Montaigne

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Steerforth Press, Nov 10, 2015 - Biography & Autobiography - 160 pages
Written during the Second World War, Zweig's typically passionate and readable biography of Michel de Montaigne, is also a heartfelt argument for the importance of intellectual freedom, tolerance and humanism. Zweig draws strong parallels between Montaigne's age, when Europe was torn in two by conflict between Catholicism and Protestantism, and his own, in which the twin fanaticisms of Fascism and Communism were on the verge of destroying the pan-continental liberal culture he was born into, and loved dearly. Just as Montaigne sought to remain aloof from the factionalism of his day, so Zweig tried to the last to defend his freedom of thought, and argue for peace and compromise.  
One of the final works Zweig wrote before his suicide, this is both a brilliantly impassioned portrait of a great mind, and a moving plea for tolerance in a world ruled by cruelty.
 

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Montaigne

User Review  - Publishers Weekly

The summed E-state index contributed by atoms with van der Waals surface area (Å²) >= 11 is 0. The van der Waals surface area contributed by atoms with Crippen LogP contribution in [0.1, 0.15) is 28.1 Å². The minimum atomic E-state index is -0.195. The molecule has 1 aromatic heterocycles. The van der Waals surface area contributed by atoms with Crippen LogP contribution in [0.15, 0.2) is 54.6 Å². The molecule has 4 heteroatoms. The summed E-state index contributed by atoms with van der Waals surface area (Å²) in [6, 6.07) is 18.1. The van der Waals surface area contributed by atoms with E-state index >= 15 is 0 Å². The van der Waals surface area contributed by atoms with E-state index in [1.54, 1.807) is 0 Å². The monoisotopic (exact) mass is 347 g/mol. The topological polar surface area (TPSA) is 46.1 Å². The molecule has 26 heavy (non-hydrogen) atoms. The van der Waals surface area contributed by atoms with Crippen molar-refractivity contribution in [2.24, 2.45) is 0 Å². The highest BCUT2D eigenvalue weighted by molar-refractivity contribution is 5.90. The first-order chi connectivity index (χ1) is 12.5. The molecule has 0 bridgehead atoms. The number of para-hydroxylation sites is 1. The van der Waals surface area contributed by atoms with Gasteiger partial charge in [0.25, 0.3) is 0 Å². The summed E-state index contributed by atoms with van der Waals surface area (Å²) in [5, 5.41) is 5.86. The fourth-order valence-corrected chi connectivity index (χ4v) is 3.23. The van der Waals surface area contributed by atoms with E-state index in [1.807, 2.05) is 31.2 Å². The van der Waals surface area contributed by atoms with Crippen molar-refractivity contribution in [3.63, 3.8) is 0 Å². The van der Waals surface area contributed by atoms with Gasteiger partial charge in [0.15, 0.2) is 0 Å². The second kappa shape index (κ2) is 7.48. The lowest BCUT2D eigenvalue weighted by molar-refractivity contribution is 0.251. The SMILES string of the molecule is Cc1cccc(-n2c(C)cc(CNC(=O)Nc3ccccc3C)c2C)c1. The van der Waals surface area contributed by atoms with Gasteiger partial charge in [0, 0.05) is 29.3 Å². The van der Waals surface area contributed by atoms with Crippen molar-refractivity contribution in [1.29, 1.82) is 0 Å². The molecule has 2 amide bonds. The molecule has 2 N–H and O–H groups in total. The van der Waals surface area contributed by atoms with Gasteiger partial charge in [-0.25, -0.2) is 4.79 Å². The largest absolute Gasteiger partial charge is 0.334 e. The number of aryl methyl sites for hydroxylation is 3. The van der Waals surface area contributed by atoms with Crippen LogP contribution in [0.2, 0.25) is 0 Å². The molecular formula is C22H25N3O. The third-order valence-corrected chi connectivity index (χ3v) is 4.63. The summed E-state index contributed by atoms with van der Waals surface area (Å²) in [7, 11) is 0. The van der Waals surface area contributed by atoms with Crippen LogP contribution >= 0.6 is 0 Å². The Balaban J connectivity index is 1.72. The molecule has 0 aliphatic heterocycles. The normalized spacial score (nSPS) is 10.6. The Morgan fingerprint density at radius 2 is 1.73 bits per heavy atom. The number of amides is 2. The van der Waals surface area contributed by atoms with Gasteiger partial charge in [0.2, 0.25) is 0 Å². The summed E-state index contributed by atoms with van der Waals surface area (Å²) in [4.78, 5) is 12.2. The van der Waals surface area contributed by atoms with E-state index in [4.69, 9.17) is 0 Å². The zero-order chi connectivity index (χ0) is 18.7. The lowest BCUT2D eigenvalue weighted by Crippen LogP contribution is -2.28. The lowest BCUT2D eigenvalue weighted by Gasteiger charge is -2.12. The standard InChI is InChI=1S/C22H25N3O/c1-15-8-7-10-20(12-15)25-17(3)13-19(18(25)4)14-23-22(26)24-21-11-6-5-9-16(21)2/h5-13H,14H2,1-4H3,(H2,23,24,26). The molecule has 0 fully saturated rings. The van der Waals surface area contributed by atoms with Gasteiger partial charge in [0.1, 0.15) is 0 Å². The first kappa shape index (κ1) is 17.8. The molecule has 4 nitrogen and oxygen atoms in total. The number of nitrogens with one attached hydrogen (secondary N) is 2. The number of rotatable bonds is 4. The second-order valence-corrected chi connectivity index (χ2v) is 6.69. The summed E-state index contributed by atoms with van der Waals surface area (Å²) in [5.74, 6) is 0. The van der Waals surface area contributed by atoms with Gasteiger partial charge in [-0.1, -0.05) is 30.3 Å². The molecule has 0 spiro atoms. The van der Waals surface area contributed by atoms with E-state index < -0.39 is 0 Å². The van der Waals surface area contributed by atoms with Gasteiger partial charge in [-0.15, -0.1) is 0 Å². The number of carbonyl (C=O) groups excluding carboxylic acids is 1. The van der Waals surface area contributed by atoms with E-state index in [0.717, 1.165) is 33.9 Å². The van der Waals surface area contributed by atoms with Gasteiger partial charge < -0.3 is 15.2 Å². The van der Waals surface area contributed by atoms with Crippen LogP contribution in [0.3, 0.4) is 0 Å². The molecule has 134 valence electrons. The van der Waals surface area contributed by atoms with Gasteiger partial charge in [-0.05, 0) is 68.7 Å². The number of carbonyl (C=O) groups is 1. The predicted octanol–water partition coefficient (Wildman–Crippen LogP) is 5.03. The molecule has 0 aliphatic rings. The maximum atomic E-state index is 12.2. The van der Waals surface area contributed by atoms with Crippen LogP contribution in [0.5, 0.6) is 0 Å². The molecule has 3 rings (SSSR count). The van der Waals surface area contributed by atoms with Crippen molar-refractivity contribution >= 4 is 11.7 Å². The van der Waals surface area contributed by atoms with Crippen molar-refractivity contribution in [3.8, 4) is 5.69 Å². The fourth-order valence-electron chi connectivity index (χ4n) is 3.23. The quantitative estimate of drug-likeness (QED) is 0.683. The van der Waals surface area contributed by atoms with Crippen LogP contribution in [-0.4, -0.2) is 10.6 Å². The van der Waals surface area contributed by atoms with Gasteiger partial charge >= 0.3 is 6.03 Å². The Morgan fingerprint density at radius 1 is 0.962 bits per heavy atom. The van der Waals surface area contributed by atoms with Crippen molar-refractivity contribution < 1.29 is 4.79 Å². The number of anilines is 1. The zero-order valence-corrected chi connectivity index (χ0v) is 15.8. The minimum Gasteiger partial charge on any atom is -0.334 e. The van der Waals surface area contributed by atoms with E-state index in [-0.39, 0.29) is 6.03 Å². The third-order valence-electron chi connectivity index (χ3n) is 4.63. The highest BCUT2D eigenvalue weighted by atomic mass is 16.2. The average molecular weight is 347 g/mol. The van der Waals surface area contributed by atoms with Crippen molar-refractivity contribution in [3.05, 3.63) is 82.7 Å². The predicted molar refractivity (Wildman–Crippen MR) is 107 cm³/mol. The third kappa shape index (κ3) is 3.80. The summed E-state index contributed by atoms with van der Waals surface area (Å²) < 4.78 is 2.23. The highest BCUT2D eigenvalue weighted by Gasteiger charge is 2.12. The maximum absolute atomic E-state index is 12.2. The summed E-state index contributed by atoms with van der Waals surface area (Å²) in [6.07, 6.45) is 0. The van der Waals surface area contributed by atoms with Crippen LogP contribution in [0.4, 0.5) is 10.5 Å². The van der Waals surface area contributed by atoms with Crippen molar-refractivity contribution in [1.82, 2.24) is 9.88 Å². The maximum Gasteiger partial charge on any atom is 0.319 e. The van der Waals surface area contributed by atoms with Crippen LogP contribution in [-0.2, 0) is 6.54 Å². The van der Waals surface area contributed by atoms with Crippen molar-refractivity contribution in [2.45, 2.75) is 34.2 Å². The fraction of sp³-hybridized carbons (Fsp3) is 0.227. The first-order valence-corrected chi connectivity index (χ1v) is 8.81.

In the autumn of 1941, Zweig, a bestselling Austrian-Jewish novelist and biographer who had fled to Brazil to escape the Nazis, discovered a copy of Michel de Montaigne's Essays in a basement of his ... Read full review

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About the author (2015)

Stefan Zweig was born in 1881 in Vienna, into a wealthy Austrian-Jewish family. He studied in Berlin and Vienna and was first known as a poet and translator, then as a biographer. Between the wars, Zweig was an international bestseller with a string of hugely popular novellas including Letter from an Unknown Woman, Amok and Fear. In 1934, with the rise of Nazism, he left Austria, and lived in London, Bath and New York-a period during which he produced his most celebrated works: his only novel, Beware of Pity, and his memoir, The World of Yesterday. He eventually settled in Brazil, where in 1942 he and his wife were found dead in an apparent double suicide. Much of his work is available from Pushkin Press. 
Translated from the German by Will Stone.

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